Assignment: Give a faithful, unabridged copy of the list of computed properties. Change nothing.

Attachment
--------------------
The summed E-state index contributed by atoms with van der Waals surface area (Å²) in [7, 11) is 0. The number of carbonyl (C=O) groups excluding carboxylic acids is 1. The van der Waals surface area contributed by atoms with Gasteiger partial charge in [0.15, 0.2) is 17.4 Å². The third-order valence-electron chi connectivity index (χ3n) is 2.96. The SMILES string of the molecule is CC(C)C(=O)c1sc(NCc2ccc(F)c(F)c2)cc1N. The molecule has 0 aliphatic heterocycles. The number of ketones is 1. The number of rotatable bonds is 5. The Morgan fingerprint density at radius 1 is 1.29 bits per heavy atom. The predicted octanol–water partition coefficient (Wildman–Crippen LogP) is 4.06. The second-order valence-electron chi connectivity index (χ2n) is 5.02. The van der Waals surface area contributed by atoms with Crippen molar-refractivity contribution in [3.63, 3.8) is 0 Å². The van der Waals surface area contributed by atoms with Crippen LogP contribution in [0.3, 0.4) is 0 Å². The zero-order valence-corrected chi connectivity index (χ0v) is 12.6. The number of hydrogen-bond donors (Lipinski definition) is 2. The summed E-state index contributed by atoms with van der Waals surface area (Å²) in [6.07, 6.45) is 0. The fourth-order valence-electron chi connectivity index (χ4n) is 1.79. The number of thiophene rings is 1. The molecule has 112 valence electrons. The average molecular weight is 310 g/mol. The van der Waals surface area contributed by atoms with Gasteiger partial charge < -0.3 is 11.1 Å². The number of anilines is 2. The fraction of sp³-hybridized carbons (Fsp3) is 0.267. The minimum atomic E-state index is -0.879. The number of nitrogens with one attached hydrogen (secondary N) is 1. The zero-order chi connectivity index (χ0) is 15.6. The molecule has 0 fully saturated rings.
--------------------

The summed E-state index contributed by atoms with van der Waals surface area (Å²) in [7, 11) is 0. The number of carbonyl (C=O) groups excluding carboxylic acids is 1. The van der Waals surface area contributed by atoms with Gasteiger partial charge in [0.15, 0.2) is 17.4 Å². The third-order valence-electron chi connectivity index (χ3n) is 2.96. The SMILES string of the molecule is CC(C)C(=O)c1sc(NCc2ccc(F)c(F)c2)cc1N. The molecule has 0 aliphatic heterocycles. The number of ketones is 1. The number of rotatable bonds is 5. The Morgan fingerprint density at radius 1 is 1.29 bits per heavy atom. The predicted octanol–water partition coefficient (Wildman–Crippen LogP) is 4.06. The second-order valence-electron chi connectivity index (χ2n) is 5.02. The van der Waals surface area contributed by atoms with Crippen molar-refractivity contribution in [3.63, 3.8) is 0 Å². The van der Waals surface area contributed by atoms with Crippen LogP contribution in [0.3, 0.4) is 0 Å². The zero-order valence-corrected chi connectivity index (χ0v) is 12.6. The number of hydrogen-bond donors (Lipinski definition) is 2. The summed E-state index contributed by atoms with van der Waals surface area (Å²) in [6.07, 6.45) is 0. The fourth-order valence-electron chi connectivity index (χ4n) is 1.79. The number of thiophene rings is 1. The molecule has 112 valence electrons. The average molecular weight is 310 g/mol. The van der Waals surface area contributed by atoms with Gasteiger partial charge < -0.3 is 11.1 Å². The number of anilines is 2. The fraction of sp³-hybridized carbons (Fsp3) is 0.267. The minimum atomic E-state index is -0.879. The number of nitrogens with one attached hydrogen (secondary N) is 1. The zero-order chi connectivity index (χ0) is 15.6. The molecule has 0 fully saturated rings.